Search Acumen comments on RICS residential market survey for November

Print This Post

10 December 2015


Search Acumen200Andy Sommerville, director of Search Acumen, comments on the RICS residential market survey for November:

“Prices slowing down in London offers a breather for homebuyers, but it’s worrying to see the problem of unaffordability is spreading to the capital’s commuter belt, including the South East and East Anglia, and even beyond.

“We can also expect to see a surge in prices in the run up to April, when stamp duty reforms for buy-to-let investors will come into force, with the hope this doesn’t put a dampener on activity in the second quarter of next year once the reforms have been introduced.

“With the traditional Christmas lull setting in, we shouldn’t be too concerned about the current seasonal lack of stock, however. 2016 promises plenty of new homes coming on to the market, with housebuilders boosted by the government’s Help to Buy initiatives.

“It’s also positive to see the government remains committed to the housing agenda, with the promise of Starter Homes and now a new consultation on green belt planning reform. Further planning reform could see a real boost for the supply of new homes, but the government needs to move quickly so that the industry can get on with building them.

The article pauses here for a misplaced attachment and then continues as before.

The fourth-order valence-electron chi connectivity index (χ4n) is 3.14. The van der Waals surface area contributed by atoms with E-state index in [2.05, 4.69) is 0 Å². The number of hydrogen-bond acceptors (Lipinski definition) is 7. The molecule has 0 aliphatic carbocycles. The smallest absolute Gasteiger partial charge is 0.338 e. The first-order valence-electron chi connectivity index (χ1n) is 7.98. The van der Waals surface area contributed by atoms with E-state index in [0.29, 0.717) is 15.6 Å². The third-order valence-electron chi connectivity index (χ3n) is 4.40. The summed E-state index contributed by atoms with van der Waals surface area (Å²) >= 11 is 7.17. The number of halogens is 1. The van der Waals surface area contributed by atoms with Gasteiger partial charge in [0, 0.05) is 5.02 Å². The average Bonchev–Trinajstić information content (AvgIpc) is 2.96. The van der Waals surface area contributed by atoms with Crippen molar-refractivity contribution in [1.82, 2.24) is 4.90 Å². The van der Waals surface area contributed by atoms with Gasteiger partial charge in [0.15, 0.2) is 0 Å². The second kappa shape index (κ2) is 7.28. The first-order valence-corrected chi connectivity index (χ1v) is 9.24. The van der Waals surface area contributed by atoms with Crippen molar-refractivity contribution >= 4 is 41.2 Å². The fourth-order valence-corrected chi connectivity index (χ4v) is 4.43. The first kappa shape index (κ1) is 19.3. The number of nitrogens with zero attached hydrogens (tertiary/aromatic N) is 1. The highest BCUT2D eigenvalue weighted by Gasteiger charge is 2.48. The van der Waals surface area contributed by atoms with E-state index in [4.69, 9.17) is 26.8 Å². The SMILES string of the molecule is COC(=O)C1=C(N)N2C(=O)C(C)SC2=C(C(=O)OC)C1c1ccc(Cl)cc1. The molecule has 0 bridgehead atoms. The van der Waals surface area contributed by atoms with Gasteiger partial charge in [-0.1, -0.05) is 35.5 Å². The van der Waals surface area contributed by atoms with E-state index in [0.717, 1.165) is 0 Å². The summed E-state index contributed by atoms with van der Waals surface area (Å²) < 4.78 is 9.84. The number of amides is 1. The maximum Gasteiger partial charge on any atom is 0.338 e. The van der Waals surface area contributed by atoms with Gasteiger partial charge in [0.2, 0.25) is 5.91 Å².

“Could the government finally bring a more sensible approach to housebuilding on the edge our towns and cities? Watch this space!”

 



Associate News is provided by Legal Futures Associates.
Find out about becoming an Associate



Legal Futures Blog

The skills shortage in law firms is the biggest threat to handling cybercrime

CLC Roundtable discussion at Malmaison Hotel, Charterhouse Square

The skills shortage in our businesses is the biggest threat to our industry when looking at cybercrime. Cybercriminals are not just after money but are looking for sensitive information too, so the legal services sector is an obvious target. In the last year we have had reports of around £7m of client money being lost to such crime. This is not an IT issue and it should not be left to the IT teams to sort out. It is a high-level responsibility and a board-level issue that must be taken seriously. We suspect that we will look back on 2016 and ask why we didn’t respond quicker.

March 21st, 2017